In some instances, region-building and empire-building process is blurred and not infrequently empires or large political constructions emerge from region-building initiatives driven by domestic or external challenges as it happened with Poland and Lithuania in the 14th century, with Sweden in the 17th century or with Germany in the 19th century. In fact, this is one of the favored arguments of Eurosceptics who perceive the EU in the same light as these empires. The conference aims at taking a closer look at this topic and setting it within the Nordic, Baltic and Black seas framework.
However, the focus of our introspection is not merely political or diplomatic cooperation. Educational, cultural, commercial or social cooperation networks are also within the range of our interests. The conference is also future-oriented and seeks at contributing to understanding the stakes of regional cooperation for the development of societies in the geographical areas it covers.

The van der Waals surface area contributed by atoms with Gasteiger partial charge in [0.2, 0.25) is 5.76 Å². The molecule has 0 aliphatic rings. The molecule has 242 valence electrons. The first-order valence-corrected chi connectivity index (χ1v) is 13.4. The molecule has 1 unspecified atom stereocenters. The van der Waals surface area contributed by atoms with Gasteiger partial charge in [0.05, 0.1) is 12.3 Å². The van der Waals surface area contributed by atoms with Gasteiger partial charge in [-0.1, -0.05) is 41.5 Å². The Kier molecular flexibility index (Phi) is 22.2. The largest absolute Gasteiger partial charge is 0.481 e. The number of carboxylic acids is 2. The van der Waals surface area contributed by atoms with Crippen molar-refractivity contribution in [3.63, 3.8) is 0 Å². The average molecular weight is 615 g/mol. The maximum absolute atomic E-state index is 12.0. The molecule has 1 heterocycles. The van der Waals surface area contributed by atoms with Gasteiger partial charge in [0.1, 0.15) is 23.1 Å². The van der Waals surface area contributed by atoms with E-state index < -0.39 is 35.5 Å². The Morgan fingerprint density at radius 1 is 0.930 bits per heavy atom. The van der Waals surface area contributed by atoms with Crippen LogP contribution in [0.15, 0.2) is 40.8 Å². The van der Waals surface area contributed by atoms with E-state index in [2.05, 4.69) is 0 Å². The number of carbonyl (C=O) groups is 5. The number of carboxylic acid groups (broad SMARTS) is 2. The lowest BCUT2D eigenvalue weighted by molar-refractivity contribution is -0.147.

In this respect, the conference will address themes such as:
• The empire-building, region-building, national/nationalist, cultural construction discourses present in these regions
• The historic development of these regional initiatives and/or organizations and the relations between them;
• Political, cultural and diplomatic relations between Baltic and/or Nordic states, on the one hand, and the Black Sea countries, on the other
• The relations between the EU integration and different Baltic, North and Black Sea regional structures;
• Education and leadership in the context of regionalisation in the Baltic Sea and Black Sea areas
• Education and leadership: between tradition, challenges and perspectives
• Educational projects: bridges between the Baltic Sea and Black Sea area
• Linguistic unity and diversity in Scandinavia and the Baltic state
• Nordic and Baltic identity through cultural diversity
• Inter- and intra-regions comparisons